Thermal and Flammability Properties of a Silica-PMMA Nanocomposites.
Thermal and Flammability Properties of a Silica-PMMA
Morgan, A. B.; Antonucci, J. M.; VanLandingham, M. R.;
Harris, R. H., Jr.; Kashiwagi, T.
Polymeric Materials Science and Engineering, Vol. 83,
nanocomposites; thermal properties; flammability;
The properties of a polymer composite material depend
not only upon the properties of the individual
components, but also upon the polymer's phase morphology
and interfacial properties with the other component. If
the area of the interface between the two components
becomes significantly large, the latter consideration,
or interphase, becomes of primary importance in
determining the overall properties of the composite
material. For example, polymers filled with nanoscale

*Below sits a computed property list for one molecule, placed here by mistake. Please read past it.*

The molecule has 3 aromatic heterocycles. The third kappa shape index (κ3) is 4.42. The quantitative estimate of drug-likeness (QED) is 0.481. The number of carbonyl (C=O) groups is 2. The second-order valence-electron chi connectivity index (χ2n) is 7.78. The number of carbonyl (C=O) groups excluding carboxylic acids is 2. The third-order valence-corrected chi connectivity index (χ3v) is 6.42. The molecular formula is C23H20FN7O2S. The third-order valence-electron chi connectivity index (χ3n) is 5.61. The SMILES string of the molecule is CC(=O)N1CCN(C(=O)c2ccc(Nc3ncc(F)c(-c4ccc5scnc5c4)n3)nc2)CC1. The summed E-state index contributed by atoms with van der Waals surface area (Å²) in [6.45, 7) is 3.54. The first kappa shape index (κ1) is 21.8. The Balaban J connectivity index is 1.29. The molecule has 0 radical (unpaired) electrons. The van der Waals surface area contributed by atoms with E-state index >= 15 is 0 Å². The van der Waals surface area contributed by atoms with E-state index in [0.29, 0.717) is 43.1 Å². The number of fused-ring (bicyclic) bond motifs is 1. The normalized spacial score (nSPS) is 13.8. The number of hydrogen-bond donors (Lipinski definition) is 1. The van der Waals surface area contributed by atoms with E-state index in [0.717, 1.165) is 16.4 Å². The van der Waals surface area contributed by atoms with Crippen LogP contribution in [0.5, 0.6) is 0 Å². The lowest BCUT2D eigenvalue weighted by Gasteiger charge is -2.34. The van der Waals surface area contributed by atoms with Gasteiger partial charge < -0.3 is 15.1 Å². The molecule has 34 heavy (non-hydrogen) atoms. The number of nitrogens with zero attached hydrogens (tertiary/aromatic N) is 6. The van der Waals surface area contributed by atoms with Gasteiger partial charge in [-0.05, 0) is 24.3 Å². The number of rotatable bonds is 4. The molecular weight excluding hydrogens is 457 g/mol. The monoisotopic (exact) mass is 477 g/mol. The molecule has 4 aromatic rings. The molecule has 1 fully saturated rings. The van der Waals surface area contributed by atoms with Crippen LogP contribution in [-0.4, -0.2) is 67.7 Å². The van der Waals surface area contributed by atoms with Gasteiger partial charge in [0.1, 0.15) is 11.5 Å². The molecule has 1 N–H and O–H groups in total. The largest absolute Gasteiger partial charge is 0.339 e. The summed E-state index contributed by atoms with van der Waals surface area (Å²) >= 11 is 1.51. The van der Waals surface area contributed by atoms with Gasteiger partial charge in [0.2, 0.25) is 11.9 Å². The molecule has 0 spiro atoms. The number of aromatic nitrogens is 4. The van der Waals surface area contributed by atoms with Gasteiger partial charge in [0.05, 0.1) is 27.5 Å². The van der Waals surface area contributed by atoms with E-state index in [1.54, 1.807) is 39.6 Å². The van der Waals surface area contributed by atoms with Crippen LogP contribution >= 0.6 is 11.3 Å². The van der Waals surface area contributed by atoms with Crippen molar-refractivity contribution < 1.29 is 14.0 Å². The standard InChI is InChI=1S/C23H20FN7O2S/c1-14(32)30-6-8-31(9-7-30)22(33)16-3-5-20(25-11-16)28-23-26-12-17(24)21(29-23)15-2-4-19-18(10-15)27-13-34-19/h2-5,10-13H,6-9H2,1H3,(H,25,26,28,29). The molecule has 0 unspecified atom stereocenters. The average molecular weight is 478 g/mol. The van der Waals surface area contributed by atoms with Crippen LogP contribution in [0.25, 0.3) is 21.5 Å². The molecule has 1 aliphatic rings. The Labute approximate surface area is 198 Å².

silica particles generated a second glass transition
that was much higher than that of the polymer resins.
This phenomenon was accounted for by the formation of
tightly and loosely bound polymer chains around the
particles. Other studies reported an improvement in
physical properties and also some improvement in thermal
stability. An improvement in flammability properties of
polymers using the concept of enhanced interfaces with
layered silicates has been demonstrated for
clay-nanocomposites. In this study, the use of
nanoscale silica particles as a flame retardant
additive, in a polymer nanocomposite is investigated
with regard to improvements in both the flammability
properties and the physical properties of poly(methyl
methacrylate) (PMMA). In contrast, conventional flame
retardant additives, such as brominated compounds and
hydrides, improve flammability of polymers but tend to
reduce their physical properties.